My slow goodbye to Instagram
13 Jan 2013
For the past two years or so I have been using Instagram. I am now leaving it. My way.
It is worth noting, both for the sake of accuracy and that of history, what I mean by "using Instagram". I do intend to have this entry up for a while, ideally until such a time when few people, if any, will remember it in the same way as they remember that singing kid in the late 80s who had a massive hit and then disappeared forever. We're all certain he grew up to be a healthy, well adjusted adult. But I digress.
Instagram was, and still is at the time of this writing, a collection of fairly different things:
- A piece of software on my mobile phone allowing me to take photographs in the space/time of a few taps, and edit them to a aesthetically pleasing result in record time
- A system that not only saves the resulting photos on the local device, but also uploads it automatically to a remote server.
- A URI broker for the photos uploaded on that remote server. When I take a photo with instagram, instagram immediately creates a URI for it, which means I can point at and talk about that photograph.
- A social network giving me access to the streams of photographs from anyone I deem interesting (mostly and not-so-coincidentally my friends already on other digital social networks); lightweight interactions around those photographs: likes and comments.
I loved instagram, not for any of those features in particular.
- Other applications I installed on my phone make it easier to take good photos, and take them fast.
- Other applications would be even more seamless in synchronising my photos and documents locally and remotely, and even on other devices I choose.
- As a URI broker it does the job, but ultimately I prefer crafting and managing my URIs myself - hence owning and hacking on my own site.
- And finally, there are and were so many digital social networks and applications vying for my attention, almost all of them offering a steady stream of updates from people I somehow care about and interactions in the form of snippets-based conversations and gratuitous morale-boosting reinforcement.
… But the combination of those four features was brilliant, and it was what made Instagram "work for me".
And yet I am leaving Instagram. Not so much because the company managing the service acted like foolish jerks in their belated quest for a viable model for their business. It was almost coincidental. It was time.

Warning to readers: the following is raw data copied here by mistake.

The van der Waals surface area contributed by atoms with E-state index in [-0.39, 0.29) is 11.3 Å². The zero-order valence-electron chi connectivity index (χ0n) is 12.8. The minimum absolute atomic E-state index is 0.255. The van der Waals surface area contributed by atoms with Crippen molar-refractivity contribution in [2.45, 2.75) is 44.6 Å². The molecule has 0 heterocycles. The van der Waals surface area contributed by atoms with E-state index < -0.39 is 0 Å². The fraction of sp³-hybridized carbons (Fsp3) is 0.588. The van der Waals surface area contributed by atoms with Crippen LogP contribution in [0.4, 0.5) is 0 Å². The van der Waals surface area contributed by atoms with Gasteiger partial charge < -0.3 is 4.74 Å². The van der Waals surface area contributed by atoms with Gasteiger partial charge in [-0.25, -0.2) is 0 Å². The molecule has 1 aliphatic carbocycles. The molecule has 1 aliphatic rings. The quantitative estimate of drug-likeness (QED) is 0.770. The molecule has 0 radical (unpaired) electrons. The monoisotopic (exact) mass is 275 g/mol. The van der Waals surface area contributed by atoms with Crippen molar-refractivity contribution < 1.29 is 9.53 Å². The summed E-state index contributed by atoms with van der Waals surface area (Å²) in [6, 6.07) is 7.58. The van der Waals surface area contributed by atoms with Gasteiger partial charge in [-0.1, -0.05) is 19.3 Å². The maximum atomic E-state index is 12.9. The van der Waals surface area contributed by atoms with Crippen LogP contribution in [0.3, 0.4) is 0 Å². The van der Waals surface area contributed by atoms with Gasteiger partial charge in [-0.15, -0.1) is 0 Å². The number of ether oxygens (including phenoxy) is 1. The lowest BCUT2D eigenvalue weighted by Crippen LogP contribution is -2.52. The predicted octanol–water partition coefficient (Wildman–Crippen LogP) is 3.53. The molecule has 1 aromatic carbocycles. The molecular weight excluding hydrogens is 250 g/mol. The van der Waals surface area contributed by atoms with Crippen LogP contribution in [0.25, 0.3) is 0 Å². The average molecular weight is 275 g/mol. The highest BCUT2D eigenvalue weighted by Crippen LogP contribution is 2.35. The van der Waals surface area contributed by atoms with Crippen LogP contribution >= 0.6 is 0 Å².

My decision was not motivated by anger. And it did not feel quite right to just delete my account, safe in the knowledge that unlike many other such services, Instagram had graciously let me access and backup all my data, through the years.
I could have let it fossilise. stop using it. Leave my content there. Read only. I chose to let it rust.
No more coating. No new content. I still use the application, albeit less often now that it has moved away from its prominent location in the "home screen". I still look at photos my friends take, but I have started unfollowing on instagram the people who double-post onto other services I also consult, such as Flickr. I let it rust. I make it rust. Every time I use the application to scroll through its visual stream, I take a few extra minutes to delete 5 or 10 of the photos I took in the past two years; at semi-random, but I tend to keep the photos that I, or that my contacts, liked a lot.
The sheen of always new is turning into the patina of old and curated. 140 photos remain, to this day. Soon it will be crumbling away to near nothingness. And then one day I will simply stop using it, cast away the application. Perhaps I might (try to) delete my account. Perhaps I will leave it there.
Les hasards de mon emploi du temps m'ont retrouvé à la maison un peu plus tôt que d'habitude. Et pour une fois, aux fourneaux à 18h30, à cuisiner à la fois une casserole d'Oden et une poêlée de spaghetti con gamberini e rucola, les mots doux de Jamie Oliver et Yuko Fujita étalés sur la table de la cuisine.
… À suivre
Helping explain photographic exposure and camera settings. By drawing a bucket.